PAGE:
21        Q.   Mr. Cvrk, you mentioned as one of the measures in a disciplinary

22     procedure was fines, imposing fines.  I am showing you a document

23     stipulating the criteria for monetary fine, vis-a-vis special police

24     members.  Its articles precisely define the percentage of a monthly

25     salary that can be deducted after having committed a certain type of

Page 25360

 1     disciplinary violation.

 2             Mr. Cvrk, did you, in the course of your work, apply these

 3     criteria?

 4        A.   Yes.  This was a general instruction so that the commanders could

 5     apply a uniform approach in imposing fines for minor violations of

 6     discipline, that they could take on as part of their overall duties.

 7             MR. MIKULICIC: [Interpretation] I would kindly ask that this

 8     document be admitted into evidence, Your Honour.

 9             MS. MAHINDARATNE:  No objection, Mr. President.

10             JUDGE ORIE:  Mr. Registrar.

11             THE REGISTRAR:  Your Honours, that becomes Exhibit D1835.

12             JUDGE ORIE:  And is admitted into evidence.

13             MR. MIKULICIC:  Thank you, Your Honour.

14        Q.   [Interpretation] Since we only have a couple of minutes left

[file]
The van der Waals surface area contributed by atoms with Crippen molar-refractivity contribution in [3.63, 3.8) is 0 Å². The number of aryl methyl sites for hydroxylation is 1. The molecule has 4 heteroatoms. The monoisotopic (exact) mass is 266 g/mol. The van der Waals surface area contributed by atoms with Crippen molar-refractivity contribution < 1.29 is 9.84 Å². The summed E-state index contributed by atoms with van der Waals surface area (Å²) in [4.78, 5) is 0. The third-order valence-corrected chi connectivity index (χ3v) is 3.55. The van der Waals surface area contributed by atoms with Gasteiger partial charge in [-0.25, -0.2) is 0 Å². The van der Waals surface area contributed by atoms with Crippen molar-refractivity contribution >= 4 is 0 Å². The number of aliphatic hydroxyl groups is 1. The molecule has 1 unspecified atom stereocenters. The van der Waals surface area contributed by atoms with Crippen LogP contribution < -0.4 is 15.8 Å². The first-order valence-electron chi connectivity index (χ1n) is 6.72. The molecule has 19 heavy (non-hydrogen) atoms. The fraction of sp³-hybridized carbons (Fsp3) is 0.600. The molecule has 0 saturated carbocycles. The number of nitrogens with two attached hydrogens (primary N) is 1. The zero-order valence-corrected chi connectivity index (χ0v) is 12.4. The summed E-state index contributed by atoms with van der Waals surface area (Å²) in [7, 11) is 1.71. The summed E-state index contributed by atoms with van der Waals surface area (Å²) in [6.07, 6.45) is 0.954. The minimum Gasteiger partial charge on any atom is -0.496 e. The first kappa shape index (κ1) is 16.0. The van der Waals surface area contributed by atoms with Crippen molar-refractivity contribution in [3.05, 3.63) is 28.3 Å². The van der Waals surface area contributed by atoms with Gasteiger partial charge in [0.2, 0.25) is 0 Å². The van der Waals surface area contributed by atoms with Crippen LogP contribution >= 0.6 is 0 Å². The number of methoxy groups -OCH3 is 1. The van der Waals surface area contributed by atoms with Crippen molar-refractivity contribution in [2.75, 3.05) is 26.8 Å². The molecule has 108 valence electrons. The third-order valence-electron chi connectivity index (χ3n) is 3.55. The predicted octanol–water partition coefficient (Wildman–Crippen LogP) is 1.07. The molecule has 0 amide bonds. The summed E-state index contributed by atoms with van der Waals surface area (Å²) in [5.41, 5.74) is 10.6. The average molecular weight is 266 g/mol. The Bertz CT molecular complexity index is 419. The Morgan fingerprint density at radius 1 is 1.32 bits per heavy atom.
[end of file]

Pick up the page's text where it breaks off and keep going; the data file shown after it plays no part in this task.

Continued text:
15     before the break, Mr. Cvrk, perhaps we can say something briefly about

16     the appearance of special police members.

17             MR. MIKULICIC: [Interpretation] For that purpose, I would kindly

18     ask for P329, page 2 of the document.  It is the Official Gazette of the

19     Republic of Croatia, the edition with the rules about uniforms, insignia

20     and other designations of the special forces units of the MUP.  We

21     clearly see what the number -- what the colour of the uniform of special

22     police forces was supposed to be in Articles 6 and onwards, as well as

23     the colour of individual items of clothing.  One notices that green

24     prevails in that uniform.

25        Q.   Mr. Cvrk, did members of the special police forces wear the same

Page 25361

 1     uniforms as per these rules?

 2        A.   Yes.  Based on these rules, all active and reserve staff of the

 3     special police wore the same uniforms, and we had a uniform insignia.

 4        Q.   Were there any rank designations on the special police forces

 5     uniforms?